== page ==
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The Supreme Court's "Three Strikes" Opinion: Another Strike for Federalism

Thursday, Mar. 13, 2003

Last week, the Supreme Court issued a decision in Ewing v. California, the case that raised a constitutional challenge to California's "three strikes" law, which mandates life imprisonment for those who have committed three felonies. In a 5-4 ruling, the Court upheld the California law.

Much of the coverage of the decision has been devoted to the question of whether the Court's holding on the Eighth Amendment "cruel and unusual punishment" issue was correct. Sensationalistic recountings of the facts have suggested that California had put a man away for life for stealing three golf clubs. But that is an exaggeration, to say the least. Gary Ewing had four previous, serious felonies when he was imprisoned for life pursuant to the "three strikes" law.

In the midst of the hoopla, an important aspect of the decision has been largely overlooked. For years, in the federalism cases (first in dissent and now in the majority), the conservative members of the Court have been working out a list of arenas where the states hold presumptive (though not absolute) power. So far, criminal law and public education appear to belong to that group.

Last week's three-strikes decision added to the list. It suggested that it is generally up to the states, not the federal government - including the federal courts - what penalties are to be imposed for state criminal law violations. The resort to this federalism principle, which delineates the boundary line between the federal government and the states, is actually more significant than the Eighth Amendment holding in Ewing.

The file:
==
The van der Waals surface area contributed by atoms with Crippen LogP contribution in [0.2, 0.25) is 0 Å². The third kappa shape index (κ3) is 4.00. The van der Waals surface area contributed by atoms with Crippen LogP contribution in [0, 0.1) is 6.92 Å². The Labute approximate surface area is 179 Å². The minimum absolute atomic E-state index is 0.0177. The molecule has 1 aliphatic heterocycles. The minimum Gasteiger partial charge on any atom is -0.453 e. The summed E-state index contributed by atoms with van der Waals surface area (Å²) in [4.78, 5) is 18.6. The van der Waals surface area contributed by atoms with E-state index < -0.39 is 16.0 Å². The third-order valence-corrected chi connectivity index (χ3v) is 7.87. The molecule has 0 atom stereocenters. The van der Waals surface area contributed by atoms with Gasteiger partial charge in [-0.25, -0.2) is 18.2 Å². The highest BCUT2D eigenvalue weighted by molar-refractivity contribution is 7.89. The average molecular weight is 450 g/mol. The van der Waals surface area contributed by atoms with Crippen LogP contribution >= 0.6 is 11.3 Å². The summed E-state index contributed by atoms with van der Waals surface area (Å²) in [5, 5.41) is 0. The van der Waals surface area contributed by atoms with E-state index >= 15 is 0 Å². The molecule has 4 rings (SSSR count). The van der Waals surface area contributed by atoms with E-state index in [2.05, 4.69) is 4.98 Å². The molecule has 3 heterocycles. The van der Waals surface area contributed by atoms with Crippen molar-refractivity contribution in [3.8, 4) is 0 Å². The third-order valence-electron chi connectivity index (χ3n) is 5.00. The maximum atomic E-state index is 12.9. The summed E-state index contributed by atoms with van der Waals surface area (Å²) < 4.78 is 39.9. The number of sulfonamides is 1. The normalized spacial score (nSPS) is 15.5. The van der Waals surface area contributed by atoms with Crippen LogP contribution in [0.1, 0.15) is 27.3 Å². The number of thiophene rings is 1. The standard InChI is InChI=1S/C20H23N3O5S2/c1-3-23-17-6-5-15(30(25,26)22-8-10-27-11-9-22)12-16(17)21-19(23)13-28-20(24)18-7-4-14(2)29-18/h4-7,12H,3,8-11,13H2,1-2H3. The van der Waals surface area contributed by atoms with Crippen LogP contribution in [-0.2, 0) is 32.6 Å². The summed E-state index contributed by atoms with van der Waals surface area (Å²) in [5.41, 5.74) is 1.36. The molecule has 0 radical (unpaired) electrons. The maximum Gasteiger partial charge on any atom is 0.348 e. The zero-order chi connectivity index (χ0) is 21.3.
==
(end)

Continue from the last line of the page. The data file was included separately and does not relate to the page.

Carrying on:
Federalism and the Court: A Brief History

In considering Ewing as a federalism - not just an Eighth Amendment - decision, it's worth going back to look at why we have a federal system in the first place. The basic reasons were adeptly summarized by Alexis de Tocqueville, who wrote that:

The obligations and the claims of the Federal government were simple and easily definable because the Union had been formed with the express purpose of meeting certain great general wants; but the claims and obligations of the individual states, on the other hand, were complicated and various because their government had penetrated into all the details of social life. The attributes of the Federal government were therefore carefully defined, and all that was not included among them was declared to remain to the governments of the several states. Thus the government of the states remained the rule, and that of the confederation was the exception.

This summary is true to our constitutional text and history. Within it is the seed of the modern Supreme Court's doctrine, expressed in Ewing, that the federal government as a general rule should not interfere with the states' administration of criminal justice.

Only recently has the Court been loyal to this foundational principle. Indeed, from 1935 until 1995, Congress and the Court walked through Alice's looking glass and inverted the constitutionally-prescribed relationship between the federal government and the states. The federal government was permitted, in Tocqueville's words, to "penetrate[] into all the details of social life" while state powers were the "exception" to federal plenary power. The Depression spurred this development, the court-packing plan cemented it, and the eager embrace by Congress and policy elites of newly-found power entrenched it.

The result was that Congress was enthroned as the savior of the people, while the states were seen as its lowly stepsisters. The United States Congress and the people began to think of legislation as a one-stop shopping expedition; Congress was an all-inclusive buffet that offered every conceivable policy fix to every citizen.